If you’ve ever been paranoid about food fraud, you might not want to hear about Interpol’s latest efforts to stop fake food and drink from hitting the market.
Painted olives, sugar contaminated with fertilizer, and counterfeit wine are just a few items uncovered by an INTERPOL-Europol coordinated initiative called Operation Opson V.
Interpol released a statement today detailing the results of this initiative. More than 10,000 tonnes and one million litres of fake food and drink were seized across 57 countries. These efforts included police, customs, national food regulatory bodies, and private sector parties and involved checks carried out at shops and markets, ports, and industrial estates between November 2015 and February 2016.
Seized products included items that were purposely mislabeled, foods unfit for human consumption, and illegally imported foods.
- Officers in Greece found three factories counterfeiting alcohol and seized manufacturing equipment in addition to 7,400 bottles of fake alcohol.
- Customs at a Belgian airport discovered monkey meat.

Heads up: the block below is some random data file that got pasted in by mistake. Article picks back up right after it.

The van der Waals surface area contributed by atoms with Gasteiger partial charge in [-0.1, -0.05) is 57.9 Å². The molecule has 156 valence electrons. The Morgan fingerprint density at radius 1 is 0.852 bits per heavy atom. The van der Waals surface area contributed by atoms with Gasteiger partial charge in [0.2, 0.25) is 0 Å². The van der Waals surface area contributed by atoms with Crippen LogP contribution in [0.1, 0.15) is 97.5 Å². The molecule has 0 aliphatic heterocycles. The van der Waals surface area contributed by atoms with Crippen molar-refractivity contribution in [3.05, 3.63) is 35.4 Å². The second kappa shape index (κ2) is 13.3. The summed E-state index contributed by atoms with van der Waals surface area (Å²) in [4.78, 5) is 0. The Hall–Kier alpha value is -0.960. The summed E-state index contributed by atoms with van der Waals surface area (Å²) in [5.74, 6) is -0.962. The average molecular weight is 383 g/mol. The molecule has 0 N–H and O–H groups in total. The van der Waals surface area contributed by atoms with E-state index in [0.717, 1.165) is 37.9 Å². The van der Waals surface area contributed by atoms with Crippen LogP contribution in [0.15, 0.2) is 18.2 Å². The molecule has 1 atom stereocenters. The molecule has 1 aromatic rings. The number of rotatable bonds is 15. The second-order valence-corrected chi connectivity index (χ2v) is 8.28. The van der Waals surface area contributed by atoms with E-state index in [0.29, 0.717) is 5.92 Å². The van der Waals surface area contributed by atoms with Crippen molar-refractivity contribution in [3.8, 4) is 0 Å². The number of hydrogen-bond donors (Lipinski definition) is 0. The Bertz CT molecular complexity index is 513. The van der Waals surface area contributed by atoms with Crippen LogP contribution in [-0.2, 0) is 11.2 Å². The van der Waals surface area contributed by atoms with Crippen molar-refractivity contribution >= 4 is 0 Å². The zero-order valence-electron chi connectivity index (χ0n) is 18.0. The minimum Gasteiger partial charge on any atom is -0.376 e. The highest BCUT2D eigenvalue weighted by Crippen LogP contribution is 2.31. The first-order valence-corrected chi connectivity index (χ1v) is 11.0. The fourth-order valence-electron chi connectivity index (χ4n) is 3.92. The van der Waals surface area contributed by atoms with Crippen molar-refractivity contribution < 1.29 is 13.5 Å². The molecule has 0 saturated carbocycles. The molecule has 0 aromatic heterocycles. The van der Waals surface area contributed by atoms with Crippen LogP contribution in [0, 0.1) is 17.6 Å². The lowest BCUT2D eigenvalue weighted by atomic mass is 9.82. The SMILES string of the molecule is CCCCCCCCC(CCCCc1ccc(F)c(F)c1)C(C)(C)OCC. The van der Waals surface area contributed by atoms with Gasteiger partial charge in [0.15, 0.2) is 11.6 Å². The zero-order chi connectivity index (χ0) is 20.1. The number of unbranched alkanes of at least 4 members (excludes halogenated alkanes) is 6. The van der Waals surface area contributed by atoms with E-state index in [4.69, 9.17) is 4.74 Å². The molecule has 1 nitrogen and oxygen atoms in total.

- France seized and destroyed 11 kg of locusts and 20 kg of caterpillars
- Police in Thailand uncovered an illicit network for transporting meat illegally imported from India.
- Police in South Korea arrested a man smuggling dietary supplements containing harmful ingredients estimated to have generated over 100,000 USD.
- In Australia, 450 kg of honey had been blended or adulterated and peanuts were being repackaged as pine nuts.
“Fake and dangerous food and drink threaten the health and safety of people around the world, who are often unsuspectingly buying these potentially dangerous goods” said Michael Ellis, head of INTERPOL’s Trafficking in Illicit Goods unit.
According to Ellis, Operation Opson V has resulted in more seizures than ever before. But these successes aren’t necessarily call for celebration. While a number of arrests have been made, Ellis says that criminal networks behind these activities still need to be identified.
“Today’s rising food prices and the global nature of the food chain offer the opportunity for criminals to sell counterfeit and substandard food in a multi-billion criminal industry which can pose serious potential health risks to unsuspecting customers. The complexity and scale of this fraud means cooperation needs to happen across borders with a multi-agency approach,” said Chris Vansteenkiste, Cluster Manager of the Intellectual Property Crime Team at Europol. He adds that sharing knowledge is necessary, since fraud occurs across categories of the food industry and across regions of the world.
Read the full statement for more information on seized products.